Dr. Jennifer Howson-Jones

Office (604) 427-1010
After Hours 778-888-9691

Bad Enamel

My child seems to have bad enamel. Bad enamel runs in our family, so what do we do?

Well, bad enamel or missing enamel – there are rare conditions where a child may be missing their enamel, there are genetic conditions but they are quite rare. Another reason a child might have poor quality enamel is if they were ill as an infant and given antibiotics or perhaps born prematurely. There are some types of antibiotics that can affect the development of the teeth and particularly the enamel.

Most of the time however, what parents think is bad enamel that runs in the family, is in fact a commonality in the type of diet that everyone in the family has. Generally this will relate to beverages containing sugar such as juice (even 100% real fruit juices still contain natural sugars), pop, Coke, Sprite, 7 Up, orange pop, milk and breast milk in particular, these do contain natural sugars.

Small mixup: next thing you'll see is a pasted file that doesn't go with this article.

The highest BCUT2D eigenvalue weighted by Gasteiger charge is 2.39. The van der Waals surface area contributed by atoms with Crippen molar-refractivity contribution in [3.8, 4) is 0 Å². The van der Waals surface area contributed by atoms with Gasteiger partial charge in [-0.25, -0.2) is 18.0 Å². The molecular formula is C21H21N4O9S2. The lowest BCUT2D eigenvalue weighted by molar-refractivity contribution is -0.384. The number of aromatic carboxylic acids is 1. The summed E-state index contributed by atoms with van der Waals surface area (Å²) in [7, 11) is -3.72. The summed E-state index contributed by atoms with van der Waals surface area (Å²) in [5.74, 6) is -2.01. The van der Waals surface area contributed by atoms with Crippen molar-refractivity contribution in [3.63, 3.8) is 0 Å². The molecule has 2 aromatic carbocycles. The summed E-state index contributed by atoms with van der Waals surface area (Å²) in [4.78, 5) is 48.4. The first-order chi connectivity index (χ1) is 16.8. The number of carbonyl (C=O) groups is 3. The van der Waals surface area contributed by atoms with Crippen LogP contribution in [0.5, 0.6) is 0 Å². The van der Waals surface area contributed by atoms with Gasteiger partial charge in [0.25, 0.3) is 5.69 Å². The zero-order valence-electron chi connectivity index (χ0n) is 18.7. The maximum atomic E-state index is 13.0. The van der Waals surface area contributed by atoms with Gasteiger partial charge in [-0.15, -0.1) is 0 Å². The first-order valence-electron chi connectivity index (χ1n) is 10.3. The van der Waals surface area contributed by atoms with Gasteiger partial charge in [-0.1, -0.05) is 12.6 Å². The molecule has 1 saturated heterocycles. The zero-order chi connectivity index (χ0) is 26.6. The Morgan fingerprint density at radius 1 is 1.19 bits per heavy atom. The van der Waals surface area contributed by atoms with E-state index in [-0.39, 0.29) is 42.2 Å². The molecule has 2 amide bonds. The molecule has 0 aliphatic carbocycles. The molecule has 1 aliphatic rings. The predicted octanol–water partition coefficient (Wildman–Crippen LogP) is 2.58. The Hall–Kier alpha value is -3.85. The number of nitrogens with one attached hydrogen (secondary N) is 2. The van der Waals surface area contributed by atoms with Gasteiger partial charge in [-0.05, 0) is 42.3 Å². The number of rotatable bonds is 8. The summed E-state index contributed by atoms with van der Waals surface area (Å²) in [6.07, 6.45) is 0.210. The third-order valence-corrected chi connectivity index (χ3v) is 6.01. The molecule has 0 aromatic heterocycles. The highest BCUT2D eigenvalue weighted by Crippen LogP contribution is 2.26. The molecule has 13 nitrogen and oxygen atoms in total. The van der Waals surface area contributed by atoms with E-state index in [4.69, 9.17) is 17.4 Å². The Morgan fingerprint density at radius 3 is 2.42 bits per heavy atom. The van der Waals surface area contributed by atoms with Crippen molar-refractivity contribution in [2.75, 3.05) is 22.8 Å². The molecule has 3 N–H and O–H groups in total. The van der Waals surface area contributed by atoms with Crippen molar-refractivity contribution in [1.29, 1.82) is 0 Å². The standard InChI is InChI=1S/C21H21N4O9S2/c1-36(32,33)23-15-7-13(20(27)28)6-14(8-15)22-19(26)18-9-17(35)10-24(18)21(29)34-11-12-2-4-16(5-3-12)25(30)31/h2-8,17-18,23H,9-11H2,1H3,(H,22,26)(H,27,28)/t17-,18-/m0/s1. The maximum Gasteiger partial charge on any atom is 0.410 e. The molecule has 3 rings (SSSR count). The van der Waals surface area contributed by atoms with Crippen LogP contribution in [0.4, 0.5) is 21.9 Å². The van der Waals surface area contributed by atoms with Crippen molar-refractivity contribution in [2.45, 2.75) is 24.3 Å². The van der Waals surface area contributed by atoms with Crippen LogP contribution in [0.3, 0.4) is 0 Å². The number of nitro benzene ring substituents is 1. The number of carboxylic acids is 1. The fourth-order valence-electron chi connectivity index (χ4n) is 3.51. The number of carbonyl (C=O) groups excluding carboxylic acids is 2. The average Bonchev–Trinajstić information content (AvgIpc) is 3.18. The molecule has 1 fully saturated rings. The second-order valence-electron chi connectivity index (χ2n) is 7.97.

Now it is the quantity, but more so the frequency, that the child is ingesting these sugar containing beverages. If the child for instance, were having one glass of juice a day but they were able to have it in a sippy cup and it was available to them, what we call ‘on demand’, so all day long whenever they were thirsty they could just sip out of that same cup. That child we would tend to see develop cavities. Where as a child who had one glass of juice, they had it their meal times or snack time and they drank the entire glass in one sitting and that was it, would tend to not have cavities.

Now the reason for this is – the mouth attempts to maintain a neutral PH at all times. When a sugary beverage is ingested the PH level becomes acidic. That acidic environment is what starts the process of enamel breakdown which is the first stage of a cavity. So for that child who is a continuous snacker or a sipper of their beverage all day long, the mouth cannot recover from this acidic environment and we start to see the beginning of enamel breakdown. And in the case of this being the breast milk example, we see this with ‘on demand’ breastfeeding at night. So the child wakes up in the middle of the night, in order to soothe them back to sleep they are breast fed and that milk residue is left in their mouth for the next two to four hours before they are breast fed again and that residue left in the mouth, creates an acidic environment which can also cause enamel breakdown.

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